In accordance with the invention, a spin-on barrier filter cartridge is provided in which an inverted frustum-shaped filter media defines a clean air chamber. A bottom cap blocks air flow through a bottom of the chamber and a top cap restricts air flow through a top of the chamber into a passage concentric with the chamber. The filter media has a pleated cross-section in planes parallel to its frustum plane. The bottom and top caps each have concentric flanges sandwiching the bottom and top portions of the media. The flanges may be tapered to contour to the apices of the accordion-like filter media. An inverted frustum-shaped screen-like core abuts the inner apices of the pleated media. The outer face of the core and the bottom and top caps are fixed to the bottom and top edges of the media so as to hold the cartridge together and also to seal the junctions against air flow. An externally threaded nipple extends upwardly from the top cap and defines the concentric passage. An internally threaded nipple cooperably engagable on the externally threaded nipple is adapted at its upper end to be fixed to a support structure. An O-ring sized to be seated around the externally threaded nipple is compressed between the bottom edge of the internally threaded nipple and the top cap when the nipples are fully threadedly engaged. The nipples are threaded so as to cause their engagement to tighten in response to vortical air flow in the chamber.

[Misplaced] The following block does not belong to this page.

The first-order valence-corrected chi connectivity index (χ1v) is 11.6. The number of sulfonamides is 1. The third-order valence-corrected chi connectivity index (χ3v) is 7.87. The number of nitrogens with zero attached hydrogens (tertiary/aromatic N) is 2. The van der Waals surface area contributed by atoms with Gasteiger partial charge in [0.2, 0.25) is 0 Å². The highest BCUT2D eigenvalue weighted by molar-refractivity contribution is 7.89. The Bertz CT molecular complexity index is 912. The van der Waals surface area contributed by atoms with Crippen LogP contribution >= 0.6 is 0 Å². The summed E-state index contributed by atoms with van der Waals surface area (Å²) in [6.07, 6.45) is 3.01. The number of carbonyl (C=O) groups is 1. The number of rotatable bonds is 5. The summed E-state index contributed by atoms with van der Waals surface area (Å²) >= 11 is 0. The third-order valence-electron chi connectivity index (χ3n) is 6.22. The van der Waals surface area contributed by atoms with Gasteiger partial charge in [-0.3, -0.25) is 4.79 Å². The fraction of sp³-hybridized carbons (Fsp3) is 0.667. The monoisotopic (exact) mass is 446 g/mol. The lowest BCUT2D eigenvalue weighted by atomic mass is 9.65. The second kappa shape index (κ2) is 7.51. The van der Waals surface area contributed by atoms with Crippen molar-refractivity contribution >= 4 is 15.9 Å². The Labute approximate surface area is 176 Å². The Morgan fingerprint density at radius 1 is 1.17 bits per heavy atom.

In one satisfactory embodiment, the core is formed from a galvanized, expanded metal screen with an approximately 73% open diamond pattern welded to itself along an overlapping seam. The media frustum is formed from a solvent based phenolic resin-impregnated cellulose sheet with radial grooves in face-to-face surfaces of its accordion-like body and glued to itself along an overlapping seam. The accordion-like body has approximately 10 convolutions per inch of media and a slope of approximately 1 degrees. The body has an approximately 5″ top outer diameter, an approximately 5 3/32″ bottom outer diameter, approximately ″ deep corrugations and an approximately 9⅛″ height.

BRIEF DESCRIPTION OF THE DRAWINGS

Other objects and advantages of the invention will become apparent upon reading the following detailed description and upon reference to the drawings in which:

FIG. 1 is a perspective assembly view of a preferred embodiment of the spin-on barrier filter cartridge;